significant. Otherwise, we reject.

```
[1]:
```

```
import numpy as np
import random
from ripser import ripser
from persim.landscapes import (
PersLandscapeApprox,
average_approx,
snap_pl,
plot_landscape,
plot_landscape_simple
)
from tadasets import dsphere
```

The aforementioned parameters taken from [1]. We modify these parameters below to speed up the computation.

```
[2]:
```

```
num_pts = 100
num_runs = 100
num_perms = 1000
```

## Establish the baseline¶

The following cell samples the points, computes the persistent homology and the landscapes. Depending on the above parameters, it could take a while.

We also scale the points according to the average distance between points on \(S^2\) and \(S^3\), respectively (given here https://math.stackexchange.com/q/2366580/22378). One could compute the actual distance on each run and normalize by that number, but that is more computationally intensive and isn’t needed for this simple exercise. Note that `tadasets`

implementation of `dsphere`

samples points uniformly.

```
[3]:
```

```
sph2_pl1 = []
sph3_pl1 = []
for _ in range(num_runs):
sph2 = dsphere(n=num_pts, d=2)/1.3333 # sample points, scaling appropriately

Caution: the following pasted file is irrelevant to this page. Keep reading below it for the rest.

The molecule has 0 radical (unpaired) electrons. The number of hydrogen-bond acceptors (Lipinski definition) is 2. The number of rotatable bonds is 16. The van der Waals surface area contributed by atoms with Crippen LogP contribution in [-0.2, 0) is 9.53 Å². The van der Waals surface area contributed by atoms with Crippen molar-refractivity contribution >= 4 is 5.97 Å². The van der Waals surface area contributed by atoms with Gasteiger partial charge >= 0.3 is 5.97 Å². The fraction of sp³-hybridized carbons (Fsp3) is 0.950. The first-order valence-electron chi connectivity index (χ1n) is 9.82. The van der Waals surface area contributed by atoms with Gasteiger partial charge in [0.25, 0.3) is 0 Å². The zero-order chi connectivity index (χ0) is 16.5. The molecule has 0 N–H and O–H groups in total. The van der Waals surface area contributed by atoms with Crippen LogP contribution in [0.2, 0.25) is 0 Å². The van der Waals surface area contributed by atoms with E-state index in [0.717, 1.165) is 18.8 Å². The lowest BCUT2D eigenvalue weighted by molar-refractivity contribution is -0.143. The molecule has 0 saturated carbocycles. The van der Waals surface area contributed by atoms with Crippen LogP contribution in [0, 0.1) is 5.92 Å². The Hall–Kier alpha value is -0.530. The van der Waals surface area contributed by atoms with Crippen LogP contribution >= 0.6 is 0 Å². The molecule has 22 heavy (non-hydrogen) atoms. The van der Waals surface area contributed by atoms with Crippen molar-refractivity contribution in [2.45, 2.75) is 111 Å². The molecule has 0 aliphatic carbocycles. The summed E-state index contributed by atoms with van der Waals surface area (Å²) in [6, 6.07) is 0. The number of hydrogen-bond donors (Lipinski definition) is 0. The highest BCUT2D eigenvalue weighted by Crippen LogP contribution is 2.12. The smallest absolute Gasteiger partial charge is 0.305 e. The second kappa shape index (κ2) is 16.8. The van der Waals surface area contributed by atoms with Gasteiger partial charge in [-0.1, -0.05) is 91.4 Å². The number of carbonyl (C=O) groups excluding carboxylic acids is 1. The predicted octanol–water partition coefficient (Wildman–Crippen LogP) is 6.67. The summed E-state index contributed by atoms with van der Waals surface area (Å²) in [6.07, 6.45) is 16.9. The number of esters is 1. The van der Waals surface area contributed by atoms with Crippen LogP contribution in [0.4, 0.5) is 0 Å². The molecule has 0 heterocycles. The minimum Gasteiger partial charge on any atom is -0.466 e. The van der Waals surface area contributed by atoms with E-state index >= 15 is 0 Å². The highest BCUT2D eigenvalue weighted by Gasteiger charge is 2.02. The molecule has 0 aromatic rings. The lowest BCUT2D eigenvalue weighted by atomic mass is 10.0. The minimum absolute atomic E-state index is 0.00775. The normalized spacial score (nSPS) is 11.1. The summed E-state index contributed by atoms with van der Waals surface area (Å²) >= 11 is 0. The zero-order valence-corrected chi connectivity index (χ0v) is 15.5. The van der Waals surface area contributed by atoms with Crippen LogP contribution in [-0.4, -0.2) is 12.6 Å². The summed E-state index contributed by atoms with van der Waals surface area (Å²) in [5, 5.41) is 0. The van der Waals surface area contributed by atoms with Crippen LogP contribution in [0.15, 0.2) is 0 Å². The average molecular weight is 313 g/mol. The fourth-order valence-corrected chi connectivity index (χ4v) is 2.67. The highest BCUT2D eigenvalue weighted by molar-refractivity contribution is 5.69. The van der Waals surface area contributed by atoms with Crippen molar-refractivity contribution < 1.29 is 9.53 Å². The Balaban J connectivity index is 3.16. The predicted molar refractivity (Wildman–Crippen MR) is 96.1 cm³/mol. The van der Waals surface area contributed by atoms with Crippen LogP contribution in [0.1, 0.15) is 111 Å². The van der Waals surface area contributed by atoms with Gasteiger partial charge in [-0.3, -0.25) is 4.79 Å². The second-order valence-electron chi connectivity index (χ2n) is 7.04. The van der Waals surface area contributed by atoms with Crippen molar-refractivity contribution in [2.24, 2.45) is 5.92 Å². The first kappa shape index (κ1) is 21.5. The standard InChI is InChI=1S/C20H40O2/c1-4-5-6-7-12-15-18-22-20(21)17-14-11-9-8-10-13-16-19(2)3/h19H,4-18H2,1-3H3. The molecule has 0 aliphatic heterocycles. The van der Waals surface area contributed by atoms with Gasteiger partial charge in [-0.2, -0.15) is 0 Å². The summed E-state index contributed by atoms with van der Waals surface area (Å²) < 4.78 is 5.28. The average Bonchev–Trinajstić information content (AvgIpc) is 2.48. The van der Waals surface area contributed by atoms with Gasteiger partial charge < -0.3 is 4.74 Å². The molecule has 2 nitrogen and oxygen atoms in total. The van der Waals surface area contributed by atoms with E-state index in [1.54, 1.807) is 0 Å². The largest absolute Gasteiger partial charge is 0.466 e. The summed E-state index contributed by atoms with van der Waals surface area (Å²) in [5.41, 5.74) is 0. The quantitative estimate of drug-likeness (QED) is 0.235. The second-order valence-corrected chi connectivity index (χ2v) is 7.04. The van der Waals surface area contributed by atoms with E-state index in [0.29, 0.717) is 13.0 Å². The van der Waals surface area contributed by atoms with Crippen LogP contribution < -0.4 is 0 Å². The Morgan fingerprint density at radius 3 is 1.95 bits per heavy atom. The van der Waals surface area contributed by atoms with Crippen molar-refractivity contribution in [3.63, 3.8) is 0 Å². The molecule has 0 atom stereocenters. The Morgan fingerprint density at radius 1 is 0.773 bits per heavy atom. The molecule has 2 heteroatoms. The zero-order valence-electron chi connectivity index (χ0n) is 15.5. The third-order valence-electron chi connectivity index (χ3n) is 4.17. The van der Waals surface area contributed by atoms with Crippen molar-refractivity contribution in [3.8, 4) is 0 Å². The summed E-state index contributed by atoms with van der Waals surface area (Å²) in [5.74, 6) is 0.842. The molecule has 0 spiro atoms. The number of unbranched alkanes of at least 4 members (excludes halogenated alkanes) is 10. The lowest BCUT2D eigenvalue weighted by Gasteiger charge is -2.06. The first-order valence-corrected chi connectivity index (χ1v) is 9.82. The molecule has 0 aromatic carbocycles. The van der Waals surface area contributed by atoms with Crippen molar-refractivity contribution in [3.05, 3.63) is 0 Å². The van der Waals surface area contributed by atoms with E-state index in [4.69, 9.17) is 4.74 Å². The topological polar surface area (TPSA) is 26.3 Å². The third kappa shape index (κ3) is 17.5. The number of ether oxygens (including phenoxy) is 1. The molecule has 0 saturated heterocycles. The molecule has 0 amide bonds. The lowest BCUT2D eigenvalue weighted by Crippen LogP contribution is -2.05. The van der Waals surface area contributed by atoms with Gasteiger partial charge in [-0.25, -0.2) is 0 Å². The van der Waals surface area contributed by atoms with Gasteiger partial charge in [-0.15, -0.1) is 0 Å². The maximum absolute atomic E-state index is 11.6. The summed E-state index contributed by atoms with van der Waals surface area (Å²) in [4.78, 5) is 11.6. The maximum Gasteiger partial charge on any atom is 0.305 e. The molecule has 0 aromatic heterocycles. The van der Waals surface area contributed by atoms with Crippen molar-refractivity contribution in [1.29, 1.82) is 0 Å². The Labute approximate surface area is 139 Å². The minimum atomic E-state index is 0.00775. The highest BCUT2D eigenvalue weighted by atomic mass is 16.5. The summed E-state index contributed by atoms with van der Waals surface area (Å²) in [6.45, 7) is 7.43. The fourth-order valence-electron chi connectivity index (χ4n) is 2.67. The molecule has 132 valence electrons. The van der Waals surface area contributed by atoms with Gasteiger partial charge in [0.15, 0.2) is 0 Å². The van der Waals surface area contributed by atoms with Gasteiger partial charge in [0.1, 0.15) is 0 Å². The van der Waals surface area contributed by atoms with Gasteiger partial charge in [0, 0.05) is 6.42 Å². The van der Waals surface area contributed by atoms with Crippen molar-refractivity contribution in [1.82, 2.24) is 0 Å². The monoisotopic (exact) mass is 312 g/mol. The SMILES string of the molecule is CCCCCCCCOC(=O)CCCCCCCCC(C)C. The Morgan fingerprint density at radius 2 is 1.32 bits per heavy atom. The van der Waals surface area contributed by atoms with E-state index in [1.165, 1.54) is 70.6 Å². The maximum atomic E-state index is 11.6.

sph2_dgm = ripser(sph2, maxdim=2)['dgms'] # compute PH0, PH1, PH2
sph2_pl = PersLandscapeApprox(dgms=sph2_dgm, hom_deg=1) # compute persistence landscape
sph2_pl1.append(sph2_pl)
sph3 = dsphere(n=num_pts, d=3)/1.3581 # sample points, scaling appropriately
sph3_dgm = ripser(sph3, maxdim=2)['dgms'] # compute PH0, PH1, PH2
sph3_pl = PersLandscapeApprox(dgms=sph3_dgm, hom_deg=1) # compute persistence landscape
sph3_pl1.append(sph3_pl)
```

We now compute the average landscape of each list of landscapes. This can be done manually, but there is a method `average_approx`

that will snap each entry to a common grid and compute the average efficiently.

```
[4]:
```

```
avg_sph2 = average_approx(sph2_pl1)
avg_sph3 = average_approx(sph3_pl1)
print(avg_sph2, '\n')
print(avg_sph3)
```

```
Approximate persistence landscape in homological degree 1 on grid from 0.09949636459350586 to 0.7782959342002869 with 500 steps
Approximate persistence landscape in homological degree 1 on grid from 0.17646454274654388 to 0.8208808898925781 with 500 steps
```